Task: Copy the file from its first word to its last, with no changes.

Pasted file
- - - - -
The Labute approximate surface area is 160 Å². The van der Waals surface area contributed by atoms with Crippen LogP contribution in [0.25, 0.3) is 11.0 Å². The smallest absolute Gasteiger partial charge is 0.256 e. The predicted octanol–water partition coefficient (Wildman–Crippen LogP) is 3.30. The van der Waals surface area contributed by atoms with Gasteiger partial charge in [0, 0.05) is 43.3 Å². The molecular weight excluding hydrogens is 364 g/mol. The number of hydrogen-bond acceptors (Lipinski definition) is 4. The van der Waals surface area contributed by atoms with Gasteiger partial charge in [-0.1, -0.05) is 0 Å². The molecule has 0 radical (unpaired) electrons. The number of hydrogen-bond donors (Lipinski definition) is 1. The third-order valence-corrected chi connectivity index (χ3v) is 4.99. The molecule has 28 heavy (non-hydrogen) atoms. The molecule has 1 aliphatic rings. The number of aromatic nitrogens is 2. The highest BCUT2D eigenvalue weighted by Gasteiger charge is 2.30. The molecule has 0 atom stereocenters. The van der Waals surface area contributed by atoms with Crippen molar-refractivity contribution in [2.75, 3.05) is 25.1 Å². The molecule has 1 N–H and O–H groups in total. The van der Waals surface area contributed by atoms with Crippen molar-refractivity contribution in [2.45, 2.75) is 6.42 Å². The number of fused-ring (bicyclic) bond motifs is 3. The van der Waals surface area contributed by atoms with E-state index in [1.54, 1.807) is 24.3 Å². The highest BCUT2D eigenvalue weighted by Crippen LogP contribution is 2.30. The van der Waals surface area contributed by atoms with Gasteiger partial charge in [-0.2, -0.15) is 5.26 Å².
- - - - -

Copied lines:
The Labute approximate surface area is 160 Å². The van der Waals surface area contributed by atoms with Crippen LogP contribution in [0.25, 0.3) is 11.0 Å². The smallest absolute Gasteiger partial charge is 0.256 e. The predicted octanol–water partition coefficient (Wildman–Crippen LogP) is 3.30. The van der Waals surface area contributed by atoms with Gasteiger partial charge in [0, 0.05) is 43.3 Å². The molecular weight excluding hydrogens is 364 g/mol. The number of hydrogen-bond acceptors (Lipinski definition) is 4. The van der Waals surface area contributed by atoms with Gasteiger partial charge in [-0.1, -0.05) is 0 Å². The molecule has 0 radical (unpaired) electrons. The number of hydrogen-bond donors (Lipinski definition) is 1. The third-order valence-corrected chi connectivity index (χ3v) is 4.99. The molecule has 28 heavy (non-hydrogen) atoms. The molecule has 1 aliphatic rings. The number of aromatic nitrogens is 2. The highest BCUT2D eigenvalue weighted by Gasteiger charge is 2.30. The molecule has 0 atom stereocenters. The van der Waals surface area contributed by atoms with Crippen molar-refractivity contribution in [2.75, 3.05) is 25.1 Å². The molecule has 1 N–H and O–H groups in total. The van der Waals surface area contributed by atoms with Crippen molar-refractivity contribution in [2.45, 2.75) is 6.42 Å². The number of fused-ring (bicyclic) bond motifs is 3. The van der Waals surface area contributed by atoms with E-state index in [1.54, 1.807) is 24.3 Å². The highest BCUT2D eigenvalue weighted by Crippen LogP contribution is 2.30. The van der Waals surface area contributed by atoms with Gasteiger partial charge in [-0.2, -0.15) is 5.26 Å².